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Viewing 15 posts - 1 through 15 (of 20 total)
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  • #106330
    mak_trouble891
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    So I was watching T.V this morning and a news story came on about a female actress who had asked her male partner to get her the morning after pill from the chemist as she was unable to that particular day. The chemist however wouldn’t sell the man the pill because he was male, and the medication was not for him. I’m just curious as to people thoughts on this, as I know women can get it for other women so why can’t a man get it for his partner? Especially when his type of pill has such a short time window to work effetively

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    #109585
    Aunt_FloAunt_Flo
    Moderator
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    While I wouldn’t really mind my partner picking it up for me, I think there is some logic to preventing men from accessing the medicine. When you say women can pick it up for their friend, can they do that? Or do they lie and say it’s for them to then give to their friends? I was under the impression you could only get it for yourself. @Nurse_Nettie do you have any info on this?

    I feel like there are some issues that could arise. It’s important to be able to answer a pharmacist’s questions, and to remember medical information so I would say the person who is taking it should meet with the pharmacist. This would be particularly important as you would need to distinguish between side effects and something more serious. There would also, potentially, be the issue of coercison if the woman did not want to take it, but was made to.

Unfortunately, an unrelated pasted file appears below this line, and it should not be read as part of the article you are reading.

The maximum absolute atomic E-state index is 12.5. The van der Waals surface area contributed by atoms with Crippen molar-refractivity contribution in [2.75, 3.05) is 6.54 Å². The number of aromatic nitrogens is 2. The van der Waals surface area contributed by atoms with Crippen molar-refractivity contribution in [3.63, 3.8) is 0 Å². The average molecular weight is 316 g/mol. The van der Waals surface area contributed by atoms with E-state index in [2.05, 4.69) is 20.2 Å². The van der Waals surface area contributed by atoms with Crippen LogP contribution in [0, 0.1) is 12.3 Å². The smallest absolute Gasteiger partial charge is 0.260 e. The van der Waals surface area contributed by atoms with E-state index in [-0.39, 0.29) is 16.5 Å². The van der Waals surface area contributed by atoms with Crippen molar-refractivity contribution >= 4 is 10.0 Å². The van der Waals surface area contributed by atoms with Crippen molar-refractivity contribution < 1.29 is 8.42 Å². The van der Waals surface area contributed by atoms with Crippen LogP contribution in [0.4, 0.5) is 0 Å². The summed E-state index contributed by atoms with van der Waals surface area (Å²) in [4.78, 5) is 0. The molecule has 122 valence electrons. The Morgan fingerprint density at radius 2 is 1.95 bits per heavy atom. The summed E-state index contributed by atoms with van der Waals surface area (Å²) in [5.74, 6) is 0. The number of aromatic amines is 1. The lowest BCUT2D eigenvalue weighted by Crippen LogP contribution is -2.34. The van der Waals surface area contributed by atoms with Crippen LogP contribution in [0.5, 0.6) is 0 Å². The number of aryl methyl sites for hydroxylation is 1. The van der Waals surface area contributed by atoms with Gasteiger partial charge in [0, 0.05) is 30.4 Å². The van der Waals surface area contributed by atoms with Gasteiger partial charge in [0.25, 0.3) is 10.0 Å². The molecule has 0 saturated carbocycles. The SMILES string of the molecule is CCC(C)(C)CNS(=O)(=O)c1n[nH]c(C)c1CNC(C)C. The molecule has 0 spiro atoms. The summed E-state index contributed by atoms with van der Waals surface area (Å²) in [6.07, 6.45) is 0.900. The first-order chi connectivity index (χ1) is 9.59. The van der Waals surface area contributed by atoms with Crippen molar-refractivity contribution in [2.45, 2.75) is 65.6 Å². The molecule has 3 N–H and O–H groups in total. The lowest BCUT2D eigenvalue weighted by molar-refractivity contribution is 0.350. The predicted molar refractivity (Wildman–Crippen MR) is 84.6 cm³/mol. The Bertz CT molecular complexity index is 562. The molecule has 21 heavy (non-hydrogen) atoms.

That being said, I’ve tried to have a look online and it doesn’t seem as though there is a specific law prohibiting it. Perhaps it’s up to pharmacists, and whether they would be liable for administering it to someone who wouldn’t personally use it?

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    #109586
    NickiPower
    Participant
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    Yes, I’d like to hear what @Nurse_Nettie has to say. I know that you can’t pick up other people’s prescriptions (even if you have their Medicare card) without some sort of official ok from Medicare. This happened to me once when my partner was too sick to go and get the medication.

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    #109587
    Nurse_NettieNurse_Nettie
    Keymaster
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    @Aunt_Flo I think you’ve outlined pretty well what the issues are 🙂 There is no law against a pharmacist dispensing ECP to a man, but they have a duty of care to ensure that Pharmacist Only medication is given appropriately. Their professional guidelines say they should speak with the person who will be taking the medication to identify any contraindications and ensure they understand how it works, including when they might need to test for pregnancy. They may also counsel about STI risk or sexual assault services if needed. The pharmacist may also have concerns that it could be given under pressure or force when someone asks for it on behalf of their partner.

    At the same time, not dispensing to a partner may create an unnecessary barrier for a person in genuine need of ECP. If you find yourself in this situation, you might ask that the pharmacist call you to confirm you have the info you need.  You can also always try another pharmacy for a second opinion. Ultimately though, it is up to the pharmacist to decide when to dispense or withhold any Pharmacist Only medication.